In the course of his research, Dan McAdams has found that everyone has a story — but summarizing an entire life isn’t easy. To facilitate the process, he has created an interview format that encourages his subjects to share the most important moments from their past. To construct your own life story, follow this condensed version of McAdams’ script (he suggests you try this exercise with a friend or relative, taking turns talking and listening). By the end, you’ll probably find that your life truly is a great story.
Think of your life as if it were a book. Divide the story into chapters (at least two or three, and at the most seven). Give each chapter a name and briefly summarize the contents. Think of this as the overall outline of your story.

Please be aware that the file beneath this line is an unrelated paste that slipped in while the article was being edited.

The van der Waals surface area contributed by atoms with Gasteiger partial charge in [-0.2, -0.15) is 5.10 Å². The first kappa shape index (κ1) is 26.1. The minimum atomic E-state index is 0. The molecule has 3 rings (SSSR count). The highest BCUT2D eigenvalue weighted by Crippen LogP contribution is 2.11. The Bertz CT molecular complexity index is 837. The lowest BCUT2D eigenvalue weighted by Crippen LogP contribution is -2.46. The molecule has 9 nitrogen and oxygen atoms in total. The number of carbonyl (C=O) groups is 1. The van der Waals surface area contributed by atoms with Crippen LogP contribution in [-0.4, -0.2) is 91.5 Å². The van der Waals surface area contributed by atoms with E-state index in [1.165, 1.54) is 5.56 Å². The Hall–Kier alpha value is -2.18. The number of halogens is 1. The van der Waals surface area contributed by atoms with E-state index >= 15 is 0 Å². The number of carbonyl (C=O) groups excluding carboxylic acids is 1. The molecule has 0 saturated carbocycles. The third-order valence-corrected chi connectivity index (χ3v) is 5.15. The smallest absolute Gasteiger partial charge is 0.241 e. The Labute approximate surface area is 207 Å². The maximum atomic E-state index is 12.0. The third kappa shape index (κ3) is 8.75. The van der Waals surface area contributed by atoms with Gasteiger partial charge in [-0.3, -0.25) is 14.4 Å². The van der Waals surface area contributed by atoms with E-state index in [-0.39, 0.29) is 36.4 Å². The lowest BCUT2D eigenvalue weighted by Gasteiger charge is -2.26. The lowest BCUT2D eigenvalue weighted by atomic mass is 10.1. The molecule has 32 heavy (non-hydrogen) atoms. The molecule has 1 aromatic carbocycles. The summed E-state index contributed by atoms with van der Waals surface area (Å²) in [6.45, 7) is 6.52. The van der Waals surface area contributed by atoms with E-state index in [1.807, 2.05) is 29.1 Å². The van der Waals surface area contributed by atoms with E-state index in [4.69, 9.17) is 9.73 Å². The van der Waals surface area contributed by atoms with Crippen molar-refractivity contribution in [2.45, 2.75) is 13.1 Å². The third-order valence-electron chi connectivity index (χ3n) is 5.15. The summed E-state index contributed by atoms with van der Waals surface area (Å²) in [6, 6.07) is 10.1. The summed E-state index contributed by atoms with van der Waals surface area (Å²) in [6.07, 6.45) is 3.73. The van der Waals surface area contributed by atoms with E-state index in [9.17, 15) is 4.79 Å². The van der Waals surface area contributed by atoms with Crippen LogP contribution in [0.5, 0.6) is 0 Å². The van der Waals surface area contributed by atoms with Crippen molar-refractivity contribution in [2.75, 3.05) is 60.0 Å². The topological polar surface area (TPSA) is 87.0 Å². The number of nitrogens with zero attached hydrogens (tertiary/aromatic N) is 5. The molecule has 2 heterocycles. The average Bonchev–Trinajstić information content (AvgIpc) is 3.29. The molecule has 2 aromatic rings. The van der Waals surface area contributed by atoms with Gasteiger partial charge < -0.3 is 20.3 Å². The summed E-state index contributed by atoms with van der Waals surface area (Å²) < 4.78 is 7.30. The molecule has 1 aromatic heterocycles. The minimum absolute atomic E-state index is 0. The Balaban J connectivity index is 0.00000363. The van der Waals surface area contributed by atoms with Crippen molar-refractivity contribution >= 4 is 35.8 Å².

For the next section, think about key events in your life — specific moments rather than experiences that play out over days or months. For each of the following events, describe what you were feeling or thinking, who was involved and what this event says about you as a person:
Looking back over the various scenes, describe the single greatest challenge you have faced in your life. How did you handle it? How has it impacted your life story?
Describe the people who had the greatest positive and the greatest negative influence in your story. (Think of them as the heroes and villains of your book.)
First, describe a positive future: what you would like to happen in the rest of your life story (be as realistic as possible). Then, describe a negative future: something that could happen but that you hope does not happen.
Looking back over your entire life story, can you see a central theme, message or idea? What is the major theme of your life story?